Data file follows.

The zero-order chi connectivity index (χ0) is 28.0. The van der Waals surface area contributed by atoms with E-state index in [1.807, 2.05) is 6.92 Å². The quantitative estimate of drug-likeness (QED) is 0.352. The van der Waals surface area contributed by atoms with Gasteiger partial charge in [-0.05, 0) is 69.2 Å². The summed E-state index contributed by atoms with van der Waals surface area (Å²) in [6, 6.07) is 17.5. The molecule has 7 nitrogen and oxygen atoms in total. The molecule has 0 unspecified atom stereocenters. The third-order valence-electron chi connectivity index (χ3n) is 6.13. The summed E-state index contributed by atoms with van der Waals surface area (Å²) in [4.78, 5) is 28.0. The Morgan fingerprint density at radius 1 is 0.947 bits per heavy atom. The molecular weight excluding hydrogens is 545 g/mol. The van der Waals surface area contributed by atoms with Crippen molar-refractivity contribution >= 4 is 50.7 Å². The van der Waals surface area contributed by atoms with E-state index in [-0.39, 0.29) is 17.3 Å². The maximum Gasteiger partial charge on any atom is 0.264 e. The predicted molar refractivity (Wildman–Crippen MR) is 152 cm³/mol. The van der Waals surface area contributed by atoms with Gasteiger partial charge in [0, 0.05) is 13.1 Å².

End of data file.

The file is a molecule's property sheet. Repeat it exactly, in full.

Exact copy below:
The zero-order chi connectivity index (χ0) is 28.0. The van der Waals surface area contributed by atoms with E-state index in [1.807, 2.05) is 6.92 Å². The quantitative estimate of drug-likeness (QED) is 0.352. The van der Waals surface area contributed by atoms with Gasteiger partial charge in [-0.05, 0) is 69.2 Å². The summed E-state index contributed by atoms with van der Waals surface area (Å²) in [6, 6.07) is 17.5. The molecule has 7 nitrogen and oxygen atoms in total. The molecule has 0 unspecified atom stereocenters. The third-order valence-electron chi connectivity index (χ3n) is 6.13. The summed E-state index contributed by atoms with van der Waals surface area (Å²) in [4.78, 5) is 28.0. The Morgan fingerprint density at radius 1 is 0.947 bits per heavy atom. The molecular weight excluding hydrogens is 545 g/mol. The van der Waals surface area contributed by atoms with Crippen molar-refractivity contribution >= 4 is 50.7 Å². The van der Waals surface area contributed by atoms with E-state index in [-0.39, 0.29) is 17.3 Å². The maximum Gasteiger partial charge on any atom is 0.264 e. The predicted molar refractivity (Wildman–Crippen MR) is 152 cm³/mol. The van der Waals surface area contributed by atoms with Gasteiger partial charge in [0, 0.05) is 13.1 Å².